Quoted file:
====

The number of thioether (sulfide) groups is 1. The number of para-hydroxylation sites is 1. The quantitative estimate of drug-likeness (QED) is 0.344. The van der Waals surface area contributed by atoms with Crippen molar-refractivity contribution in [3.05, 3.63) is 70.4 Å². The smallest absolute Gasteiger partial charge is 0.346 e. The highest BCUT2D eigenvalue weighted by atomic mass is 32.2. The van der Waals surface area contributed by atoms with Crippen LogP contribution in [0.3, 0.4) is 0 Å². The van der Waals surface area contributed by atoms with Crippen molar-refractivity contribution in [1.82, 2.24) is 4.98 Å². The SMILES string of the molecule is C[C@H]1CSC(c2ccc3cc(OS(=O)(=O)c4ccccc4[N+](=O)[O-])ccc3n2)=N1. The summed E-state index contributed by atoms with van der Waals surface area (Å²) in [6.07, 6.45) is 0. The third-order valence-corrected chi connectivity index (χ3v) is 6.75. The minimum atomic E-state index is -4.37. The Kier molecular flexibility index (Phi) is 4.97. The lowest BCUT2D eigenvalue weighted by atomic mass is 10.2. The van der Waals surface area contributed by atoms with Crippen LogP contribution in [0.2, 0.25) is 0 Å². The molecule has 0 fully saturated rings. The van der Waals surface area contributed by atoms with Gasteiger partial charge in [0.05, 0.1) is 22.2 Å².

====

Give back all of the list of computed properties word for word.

The number of thioether (sulfide) groups is 1. The number of para-hydroxylation sites is 1. The quantitative estimate of drug-likeness (QED) is 0.344. The van der Waals surface area contributed by atoms with Crippen molar-refractivity contribution in [3.05, 3.63) is 70.4 Å². The smallest absolute Gasteiger partial charge is 0.346 e. The highest BCUT2D eigenvalue weighted by atomic mass is 32.2. The van der Waals surface area contributed by atoms with Crippen LogP contribution in [0.3, 0.4) is 0 Å². The van der Waals surface area contributed by atoms with Crippen molar-refractivity contribution in [1.82, 2.24) is 4.98 Å². The SMILES string of the molecule is C[C@H]1CSC(c2ccc3cc(OS(=O)(=O)c4ccccc4[N+](=O)[O-])ccc3n2)=N1. The summed E-state index contributed by atoms with van der Waals surface area (Å²) in [6.07, 6.45) is 0. The third-order valence-corrected chi connectivity index (χ3v) is 6.75. The minimum atomic E-state index is -4.37. The Kier molecular flexibility index (Phi) is 4.97. The lowest BCUT2D eigenvalue weighted by atomic mass is 10.2. The van der Waals surface area contributed by atoms with Crippen LogP contribution in [0.2, 0.25) is 0 Å². The molecule has 0 fully saturated rings. The van der Waals surface area contributed by atoms with Gasteiger partial charge in [0.05, 0.1) is 22.2 Å².